3 out of 5 stars
Over the past two decades, Edward Norton (Fight Club) has wanted to bring Jonathan Lethem’s award-winning novel, Motherless Brooklyn, to cinemas. As the writer, director and star of the film, Norton chooses to take the overall concept of Lethem’s book and then makes it his own. He throws the audience into the neo-noir narrative storytelling of the late American 50s that incorporates the style and culture of New York City with a taste of modern sensibilities.
Norton plays Lionel Essrog, an integral part of the detective agency owned by Frank Minna (Bruce Willis). Even though Lionel suffers from Tourette's Syndrome, his photographic memory proves to be a valuable asset in the work of the seedy team called ‘Minna’s Men.’ He is nicknamed Motherless Brooklyn by Frank during their time spent in an abusive orphanage. The established detective can look past Lionel’s quirks, mainly when he relies on his ability to remember every detail of a case. Skills that become essential after Frank is killed during a mysterious deal that has links to some of the most influential individuals in New York.
Despite being socially awkward and dealing with the grief surrounding his friend’s death, Lionel begins to piece together Frank’s last case. The inconspicuous detective infiltrates local government agencies by impersonating a newspaper reporter. It allows him to get close to Moses Randolph (Alec Baldwin) and the city planning authority’s work on building new infrastructure. Projects that threaten the poorest of the city and involve most of the governmental power brokers.
After a steady stream of over the top action films, it is refreshing to go back into this neo-noir genre. The look and feel of the 1950s contain the nostalgic nuances needed to complement this story. Then to have a protagonist that is hindered and enhanced by his physical challenges provides a fresh twist on a familiar trope. A storyline that travels down a well-worn narrative path with a newly imagined central character that goes from off-putting to charismatic.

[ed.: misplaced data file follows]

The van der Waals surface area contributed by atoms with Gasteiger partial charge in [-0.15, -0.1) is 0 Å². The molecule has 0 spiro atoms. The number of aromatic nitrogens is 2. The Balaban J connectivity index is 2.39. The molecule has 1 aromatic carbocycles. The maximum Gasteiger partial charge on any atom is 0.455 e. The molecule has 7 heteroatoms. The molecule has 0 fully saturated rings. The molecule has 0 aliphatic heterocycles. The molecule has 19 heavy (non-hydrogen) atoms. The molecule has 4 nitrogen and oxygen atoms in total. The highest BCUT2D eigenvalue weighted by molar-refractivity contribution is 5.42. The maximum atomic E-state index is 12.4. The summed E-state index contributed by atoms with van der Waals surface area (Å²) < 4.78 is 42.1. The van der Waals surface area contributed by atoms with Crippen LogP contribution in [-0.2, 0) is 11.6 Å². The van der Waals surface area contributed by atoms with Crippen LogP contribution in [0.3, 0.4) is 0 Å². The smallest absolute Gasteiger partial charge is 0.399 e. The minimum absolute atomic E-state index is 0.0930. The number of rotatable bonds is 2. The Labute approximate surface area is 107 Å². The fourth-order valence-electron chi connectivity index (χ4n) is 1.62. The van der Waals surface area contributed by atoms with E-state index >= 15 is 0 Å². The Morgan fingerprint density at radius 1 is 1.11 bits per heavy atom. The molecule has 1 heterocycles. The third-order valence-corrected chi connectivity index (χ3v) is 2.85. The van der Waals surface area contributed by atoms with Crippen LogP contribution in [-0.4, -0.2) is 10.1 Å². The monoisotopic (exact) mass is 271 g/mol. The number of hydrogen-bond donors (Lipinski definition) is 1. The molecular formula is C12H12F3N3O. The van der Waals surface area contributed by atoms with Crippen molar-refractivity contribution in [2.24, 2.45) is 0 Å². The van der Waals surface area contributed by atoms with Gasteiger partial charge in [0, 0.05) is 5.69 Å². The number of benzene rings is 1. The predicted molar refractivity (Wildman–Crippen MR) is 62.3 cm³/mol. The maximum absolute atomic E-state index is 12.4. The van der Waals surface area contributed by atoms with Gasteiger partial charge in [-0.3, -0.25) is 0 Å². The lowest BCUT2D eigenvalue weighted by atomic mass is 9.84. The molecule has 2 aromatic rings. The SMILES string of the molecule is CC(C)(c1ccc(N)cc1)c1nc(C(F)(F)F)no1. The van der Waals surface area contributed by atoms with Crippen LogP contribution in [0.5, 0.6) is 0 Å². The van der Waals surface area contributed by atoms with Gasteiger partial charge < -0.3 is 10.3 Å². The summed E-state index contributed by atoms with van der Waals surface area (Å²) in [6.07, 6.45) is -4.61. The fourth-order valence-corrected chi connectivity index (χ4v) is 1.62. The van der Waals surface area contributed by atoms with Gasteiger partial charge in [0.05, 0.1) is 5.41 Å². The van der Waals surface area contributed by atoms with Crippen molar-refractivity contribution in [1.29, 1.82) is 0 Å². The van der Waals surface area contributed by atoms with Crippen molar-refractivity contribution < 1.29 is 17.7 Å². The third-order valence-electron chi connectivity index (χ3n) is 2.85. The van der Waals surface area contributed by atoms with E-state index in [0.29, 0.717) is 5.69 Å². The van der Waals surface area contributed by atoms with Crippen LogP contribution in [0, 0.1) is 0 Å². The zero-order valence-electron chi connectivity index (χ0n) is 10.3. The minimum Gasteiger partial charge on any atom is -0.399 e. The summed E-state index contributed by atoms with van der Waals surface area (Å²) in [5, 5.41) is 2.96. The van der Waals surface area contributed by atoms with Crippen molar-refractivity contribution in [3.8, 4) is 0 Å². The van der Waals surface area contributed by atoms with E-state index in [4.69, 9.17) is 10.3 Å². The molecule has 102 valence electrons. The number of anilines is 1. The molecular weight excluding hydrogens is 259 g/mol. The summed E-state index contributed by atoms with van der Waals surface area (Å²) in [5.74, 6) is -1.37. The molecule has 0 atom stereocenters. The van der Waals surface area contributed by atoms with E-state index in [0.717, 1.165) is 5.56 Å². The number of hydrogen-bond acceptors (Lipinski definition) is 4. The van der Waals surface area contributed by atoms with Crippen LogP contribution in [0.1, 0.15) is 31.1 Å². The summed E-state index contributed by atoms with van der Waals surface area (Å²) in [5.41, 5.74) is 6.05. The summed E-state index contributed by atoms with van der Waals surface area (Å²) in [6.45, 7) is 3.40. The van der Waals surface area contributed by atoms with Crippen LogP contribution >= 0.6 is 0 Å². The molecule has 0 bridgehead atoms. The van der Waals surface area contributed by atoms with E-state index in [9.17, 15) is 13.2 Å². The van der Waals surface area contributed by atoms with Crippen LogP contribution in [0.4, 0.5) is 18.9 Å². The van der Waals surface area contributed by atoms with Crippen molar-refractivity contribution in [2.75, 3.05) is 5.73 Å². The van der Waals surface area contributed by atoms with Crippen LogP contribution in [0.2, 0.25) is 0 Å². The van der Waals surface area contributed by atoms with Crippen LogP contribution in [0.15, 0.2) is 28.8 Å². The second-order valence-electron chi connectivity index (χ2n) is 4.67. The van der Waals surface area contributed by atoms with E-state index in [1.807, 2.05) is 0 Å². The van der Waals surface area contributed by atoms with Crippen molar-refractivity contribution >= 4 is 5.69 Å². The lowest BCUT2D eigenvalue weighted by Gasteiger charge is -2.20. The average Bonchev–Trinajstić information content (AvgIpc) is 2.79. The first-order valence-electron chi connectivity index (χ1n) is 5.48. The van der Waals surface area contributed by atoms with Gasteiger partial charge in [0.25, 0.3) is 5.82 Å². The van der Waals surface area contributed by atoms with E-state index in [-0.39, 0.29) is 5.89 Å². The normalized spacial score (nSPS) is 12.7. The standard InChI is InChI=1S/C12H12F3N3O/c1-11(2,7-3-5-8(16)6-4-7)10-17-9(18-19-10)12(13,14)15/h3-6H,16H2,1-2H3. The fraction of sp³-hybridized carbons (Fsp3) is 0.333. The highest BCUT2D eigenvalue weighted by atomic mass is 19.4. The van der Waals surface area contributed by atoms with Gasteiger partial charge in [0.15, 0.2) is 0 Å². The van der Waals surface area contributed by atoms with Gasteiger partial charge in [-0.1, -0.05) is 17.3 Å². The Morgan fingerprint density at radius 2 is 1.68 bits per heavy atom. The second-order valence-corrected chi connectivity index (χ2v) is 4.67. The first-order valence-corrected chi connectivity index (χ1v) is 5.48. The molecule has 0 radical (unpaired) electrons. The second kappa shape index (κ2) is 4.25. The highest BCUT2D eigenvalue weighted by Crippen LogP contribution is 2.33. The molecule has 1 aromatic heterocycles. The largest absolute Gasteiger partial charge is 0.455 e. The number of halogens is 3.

Norton delivers one of the best performances in years and even shows he has skills behind the camera in the process. Relying on the interpretation of history that all governments are corrupt and racist, the film still manages to add a fresh spin on this point in America’s past. Like many actors who have turned into a director, he does prove that he has difficulty editing his own project. If this project suffers from anything, it is the need for a healthy session in the editing room. These editing issues does cause it to lag at times, but not enough to diminish the overall experience.
The characters come exceptionally close to being stereotypical for this genre. Yet, in the hands of veterans like Alec Baldwin, Gugu Mbatha-Raw, Bobby Cannavale and Willem Dafoe they cross the line from ordinary to stellar. Anchored primarily by Norton’s portrayal of the imperfect, but focussed investigator, the film manages to be a shining light in the darkness.
Lethem’s initial story manages to tease out that what many tend to see as a weakness in humanity can actually become a strength. Norton brings life and believability to the struggles of those with physical and mental ailments without making them too sympathetic or marginalised. Motherless Brooklyn may not be a perfect film, but it does have that special something that should be explored by audiences.
Reel Dialogue: How should we respond to a hero with a flexible morality?
Morality: conformity to the rules of right conduct; moral or virtuous conduct.
In most film noir, the central character tends to be morally flawed. Compromise plays a factor in this world of flexible morality and manipulation. Yet, they exist in a world that relies on a moral centre of right and wrong.
Then how does the audience know where to place their expectation of justice? Can it be found in the familial, political or even in the monetary?
Most of us will never directly experience the effects of this level of morality, but we still have to determine right and wrong for ourselves. We can look to mankind for examples, but inevitably people do fail to live out morality in all areas of life. Interestingly, there was only one person in history who set the moral standard and proved that no one else could completely hold to this benchmark. This may seem to be a hopeless statement for some, but Jesus did not leave humanity without a solution to this morality juxtaposition.
Are you intrigued? Here is a link to a letter written by Paul called Romans, it opens up things on the subject of morality. It is a short read, but allows for consideration for where it bases your morality. Romans
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Russ Matthews works for City Bible Forum as the Engaging Manager. He enjoys developing large public forums throughout the city to engage workers with the bigger questions of life. He oversees The Edge and Reel Dialogue.